Item: The Effect of Snowpack Warming on the Stress Bulb Below a Skier
Title: The Effect of Snowpack Warming on the Stress Bulb Below a Skier
Proceedings: Proceedings Whistler 2008 International Snow Science Workshop September 21-27, 2008
- Thomas Exner [ Dept. of Geoscience, University of Calgary ]
- Bruce Jamieson [ Dept. of Civil Engineering, Dept. of Geoscience, University of Calgary ]
Abstract: Skier induced stresses are believed to penetrate deeper into the snow pack with increasing snow temperatures, and hence initiation of a fracture in a weak layer becomes more likely. To date, no measurements exist to quantify or validate the temperature effect on the stress bulb below a skier. In this study we present first results of two-dimensional measurements of the skier induced stress distribution. Thin, 5 x 5 cm, capacitive pressure sensors were placed in a snow pit wall below a standing skier. To factor in the effect of temperature changes, the measurements were conducted before and after one to two-day warming periods. Increasing temperatures of the near-surface layers altered the shape of the stress bulb, but so far we have not observed a substantial increase in depth. In some cases, warming and softening of the near-surface layer resulted in deeper ski penetration and stronger bending of the ski, distributing the skier's weight over a longer distance. Therefore, the stress bulb lengthened, but did not gain in depth. A widening stress bulb may overcome the critical length necessary to initiate AND propagate a fracture in a weak layer.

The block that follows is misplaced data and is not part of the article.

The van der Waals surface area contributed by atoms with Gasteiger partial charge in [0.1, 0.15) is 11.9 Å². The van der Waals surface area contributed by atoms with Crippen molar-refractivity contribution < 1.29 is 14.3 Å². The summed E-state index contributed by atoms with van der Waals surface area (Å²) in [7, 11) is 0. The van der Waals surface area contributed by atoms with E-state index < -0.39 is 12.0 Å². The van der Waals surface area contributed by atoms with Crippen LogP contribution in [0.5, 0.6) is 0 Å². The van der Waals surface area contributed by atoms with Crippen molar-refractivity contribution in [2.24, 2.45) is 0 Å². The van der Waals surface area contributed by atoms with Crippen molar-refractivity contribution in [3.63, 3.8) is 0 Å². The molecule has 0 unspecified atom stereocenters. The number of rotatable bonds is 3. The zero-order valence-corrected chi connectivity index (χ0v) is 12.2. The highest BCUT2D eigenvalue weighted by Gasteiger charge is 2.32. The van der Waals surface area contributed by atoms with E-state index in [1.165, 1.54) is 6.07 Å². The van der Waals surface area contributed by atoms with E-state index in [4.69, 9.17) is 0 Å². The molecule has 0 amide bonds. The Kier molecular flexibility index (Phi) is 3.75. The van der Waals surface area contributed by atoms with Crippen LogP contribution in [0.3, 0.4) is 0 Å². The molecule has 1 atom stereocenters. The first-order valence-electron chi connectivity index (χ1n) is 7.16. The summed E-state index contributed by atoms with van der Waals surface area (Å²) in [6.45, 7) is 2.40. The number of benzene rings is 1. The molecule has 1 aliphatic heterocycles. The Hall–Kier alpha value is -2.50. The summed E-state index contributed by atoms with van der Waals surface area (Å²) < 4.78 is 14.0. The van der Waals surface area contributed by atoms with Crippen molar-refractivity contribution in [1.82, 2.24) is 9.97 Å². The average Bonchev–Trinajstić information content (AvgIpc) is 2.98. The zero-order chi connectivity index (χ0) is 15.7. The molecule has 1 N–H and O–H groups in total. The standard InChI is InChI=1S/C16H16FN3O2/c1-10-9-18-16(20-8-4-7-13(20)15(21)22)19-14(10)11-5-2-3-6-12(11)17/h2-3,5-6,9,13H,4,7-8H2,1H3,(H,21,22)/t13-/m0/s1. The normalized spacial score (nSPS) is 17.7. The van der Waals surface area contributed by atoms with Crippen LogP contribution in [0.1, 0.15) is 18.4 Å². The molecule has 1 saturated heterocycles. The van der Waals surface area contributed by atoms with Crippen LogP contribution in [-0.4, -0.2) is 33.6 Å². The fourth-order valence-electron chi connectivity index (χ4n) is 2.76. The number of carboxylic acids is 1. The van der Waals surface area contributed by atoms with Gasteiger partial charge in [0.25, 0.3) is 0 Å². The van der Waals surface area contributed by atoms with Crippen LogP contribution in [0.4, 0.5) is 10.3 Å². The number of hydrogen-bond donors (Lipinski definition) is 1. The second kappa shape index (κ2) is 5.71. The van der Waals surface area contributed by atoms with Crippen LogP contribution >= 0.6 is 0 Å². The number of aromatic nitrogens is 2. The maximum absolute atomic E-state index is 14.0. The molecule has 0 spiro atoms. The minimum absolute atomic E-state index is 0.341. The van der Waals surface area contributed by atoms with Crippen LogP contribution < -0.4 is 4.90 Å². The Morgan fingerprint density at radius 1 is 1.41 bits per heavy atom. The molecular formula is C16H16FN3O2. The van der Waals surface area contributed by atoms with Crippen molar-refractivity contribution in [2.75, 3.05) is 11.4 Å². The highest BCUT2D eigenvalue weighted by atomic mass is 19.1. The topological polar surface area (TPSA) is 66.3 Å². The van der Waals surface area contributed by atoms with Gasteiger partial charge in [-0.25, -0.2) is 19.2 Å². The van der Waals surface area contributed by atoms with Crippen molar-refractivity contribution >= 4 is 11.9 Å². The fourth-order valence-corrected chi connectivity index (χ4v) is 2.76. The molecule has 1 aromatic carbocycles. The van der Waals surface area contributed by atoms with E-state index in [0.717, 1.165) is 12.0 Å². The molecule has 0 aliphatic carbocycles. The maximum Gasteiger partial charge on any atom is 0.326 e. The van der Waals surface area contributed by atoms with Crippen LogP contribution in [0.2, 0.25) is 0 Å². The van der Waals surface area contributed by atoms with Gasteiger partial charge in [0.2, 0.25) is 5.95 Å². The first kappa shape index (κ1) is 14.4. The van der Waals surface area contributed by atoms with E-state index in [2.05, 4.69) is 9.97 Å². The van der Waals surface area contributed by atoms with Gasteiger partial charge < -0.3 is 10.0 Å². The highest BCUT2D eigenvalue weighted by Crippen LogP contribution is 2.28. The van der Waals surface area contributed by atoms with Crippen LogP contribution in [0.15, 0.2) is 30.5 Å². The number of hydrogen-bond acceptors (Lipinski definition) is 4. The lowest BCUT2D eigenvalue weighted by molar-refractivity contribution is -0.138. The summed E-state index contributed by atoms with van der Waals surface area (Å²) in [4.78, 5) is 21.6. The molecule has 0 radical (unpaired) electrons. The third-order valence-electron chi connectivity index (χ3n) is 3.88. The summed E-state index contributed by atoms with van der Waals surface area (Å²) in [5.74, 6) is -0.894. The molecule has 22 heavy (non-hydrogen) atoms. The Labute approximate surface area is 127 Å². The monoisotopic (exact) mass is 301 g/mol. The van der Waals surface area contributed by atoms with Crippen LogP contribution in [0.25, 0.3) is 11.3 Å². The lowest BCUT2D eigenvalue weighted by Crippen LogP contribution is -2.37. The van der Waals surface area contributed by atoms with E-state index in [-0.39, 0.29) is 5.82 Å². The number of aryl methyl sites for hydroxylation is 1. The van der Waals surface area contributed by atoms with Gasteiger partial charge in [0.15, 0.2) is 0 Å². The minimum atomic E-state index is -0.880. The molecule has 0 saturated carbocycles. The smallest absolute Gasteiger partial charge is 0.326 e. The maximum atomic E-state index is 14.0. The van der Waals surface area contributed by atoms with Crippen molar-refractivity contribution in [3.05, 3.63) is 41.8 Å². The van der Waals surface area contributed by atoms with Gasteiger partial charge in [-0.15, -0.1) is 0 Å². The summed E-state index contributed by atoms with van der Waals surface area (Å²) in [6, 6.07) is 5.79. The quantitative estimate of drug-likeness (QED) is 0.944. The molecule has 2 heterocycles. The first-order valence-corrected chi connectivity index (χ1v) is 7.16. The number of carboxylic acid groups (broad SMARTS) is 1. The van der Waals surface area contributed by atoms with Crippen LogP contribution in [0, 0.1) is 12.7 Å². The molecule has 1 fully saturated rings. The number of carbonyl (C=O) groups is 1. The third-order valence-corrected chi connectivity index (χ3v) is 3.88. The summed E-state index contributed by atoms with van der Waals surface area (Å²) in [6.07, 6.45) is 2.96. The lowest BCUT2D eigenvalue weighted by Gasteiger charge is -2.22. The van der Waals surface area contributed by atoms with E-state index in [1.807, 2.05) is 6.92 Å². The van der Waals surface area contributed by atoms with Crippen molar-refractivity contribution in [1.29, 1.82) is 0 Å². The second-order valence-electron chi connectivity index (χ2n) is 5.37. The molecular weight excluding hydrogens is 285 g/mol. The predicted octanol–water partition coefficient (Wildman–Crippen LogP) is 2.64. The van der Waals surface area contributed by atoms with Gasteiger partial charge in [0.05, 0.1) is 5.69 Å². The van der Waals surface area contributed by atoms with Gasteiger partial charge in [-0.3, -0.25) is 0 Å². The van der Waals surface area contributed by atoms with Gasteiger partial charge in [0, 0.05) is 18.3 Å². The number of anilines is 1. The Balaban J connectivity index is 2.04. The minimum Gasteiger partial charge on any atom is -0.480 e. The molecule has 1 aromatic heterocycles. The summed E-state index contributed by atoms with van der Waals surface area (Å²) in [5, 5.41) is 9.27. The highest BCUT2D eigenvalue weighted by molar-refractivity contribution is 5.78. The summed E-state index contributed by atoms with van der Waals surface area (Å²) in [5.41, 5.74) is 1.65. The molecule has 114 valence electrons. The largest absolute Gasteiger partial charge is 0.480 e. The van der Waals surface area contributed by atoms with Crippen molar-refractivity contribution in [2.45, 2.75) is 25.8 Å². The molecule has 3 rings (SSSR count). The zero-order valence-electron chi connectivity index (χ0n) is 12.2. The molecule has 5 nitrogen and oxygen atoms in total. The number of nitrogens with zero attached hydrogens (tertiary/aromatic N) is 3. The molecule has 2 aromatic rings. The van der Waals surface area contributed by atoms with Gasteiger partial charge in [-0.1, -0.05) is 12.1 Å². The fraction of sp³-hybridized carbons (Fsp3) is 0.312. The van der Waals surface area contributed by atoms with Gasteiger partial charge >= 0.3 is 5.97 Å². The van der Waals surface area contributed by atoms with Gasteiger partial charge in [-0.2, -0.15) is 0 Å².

Language of Article: English
Presenters: Mr. Thomas Exner.
Keywords: snowpack stability, snowpack warming, avalanche forecasting, skier stress, skier triggering